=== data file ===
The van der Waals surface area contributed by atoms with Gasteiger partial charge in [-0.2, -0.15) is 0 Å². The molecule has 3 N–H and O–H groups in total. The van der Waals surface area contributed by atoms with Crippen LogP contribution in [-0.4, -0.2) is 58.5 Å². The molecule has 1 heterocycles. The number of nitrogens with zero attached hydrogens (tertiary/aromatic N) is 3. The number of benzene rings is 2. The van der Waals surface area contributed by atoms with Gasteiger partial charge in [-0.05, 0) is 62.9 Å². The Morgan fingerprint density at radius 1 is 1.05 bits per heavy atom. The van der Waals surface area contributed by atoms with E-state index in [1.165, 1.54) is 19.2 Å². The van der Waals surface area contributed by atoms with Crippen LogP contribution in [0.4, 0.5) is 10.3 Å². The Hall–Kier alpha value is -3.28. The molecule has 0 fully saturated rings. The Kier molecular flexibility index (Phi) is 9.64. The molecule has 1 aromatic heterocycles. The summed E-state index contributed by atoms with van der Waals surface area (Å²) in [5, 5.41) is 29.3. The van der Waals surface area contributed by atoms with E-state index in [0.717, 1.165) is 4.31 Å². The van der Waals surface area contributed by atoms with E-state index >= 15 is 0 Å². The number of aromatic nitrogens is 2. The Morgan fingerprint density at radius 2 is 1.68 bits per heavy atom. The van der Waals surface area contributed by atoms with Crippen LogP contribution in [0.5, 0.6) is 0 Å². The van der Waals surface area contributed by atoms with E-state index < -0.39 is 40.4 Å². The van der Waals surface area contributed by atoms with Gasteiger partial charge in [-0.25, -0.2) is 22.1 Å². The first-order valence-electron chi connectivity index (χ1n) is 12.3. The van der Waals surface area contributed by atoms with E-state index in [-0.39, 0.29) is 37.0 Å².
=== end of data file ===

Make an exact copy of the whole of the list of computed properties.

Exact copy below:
The van der Waals surface area contributed by atoms with Gasteiger partial charge in [-0.2, -0.15) is 0 Å². The molecule has 3 N–H and O–H groups in total. The van der Waals surface area contributed by atoms with Crippen LogP contribution in [-0.4, -0.2) is 58.5 Å². The molecule has 1 heterocycles. The number of nitrogens with zero attached hydrogens (tertiary/aromatic N) is 3. The number of benzene rings is 2. The van der Waals surface area contributed by atoms with Gasteiger partial charge in [-0.05, 0) is 62.9 Å². The Morgan fingerprint density at radius 1 is 1.05 bits per heavy atom. The van der Waals surface area contributed by atoms with E-state index in [1.165, 1.54) is 19.2 Å². The van der Waals surface area contributed by atoms with Crippen LogP contribution in [0.4, 0.5) is 10.3 Å². The Hall–Kier alpha value is -3.28. The molecule has 0 fully saturated rings. The Kier molecular flexibility index (Phi) is 9.64. The molecule has 1 aromatic heterocycles. The summed E-state index contributed by atoms with van der Waals surface area (Å²) in [5, 5.41) is 29.3. The van der Waals surface area contributed by atoms with E-state index in [0.717, 1.165) is 4.31 Å². The van der Waals surface area contributed by atoms with E-state index >= 15 is 0 Å². The number of aromatic nitrogens is 2. The Morgan fingerprint density at radius 2 is 1.68 bits per heavy atom. The van der Waals surface area contributed by atoms with Crippen LogP contribution in [0.5, 0.6) is 0 Å². The van der Waals surface area contributed by atoms with E-state index < -0.39 is 40.4 Å². The van der Waals surface area contributed by atoms with Gasteiger partial charge in [-0.25, -0.2) is 22.1 Å². The first-order valence-electron chi connectivity index (χ1n) is 12.3. The van der Waals surface area contributed by atoms with E-state index in [-0.39, 0.29) is 37.0 Å².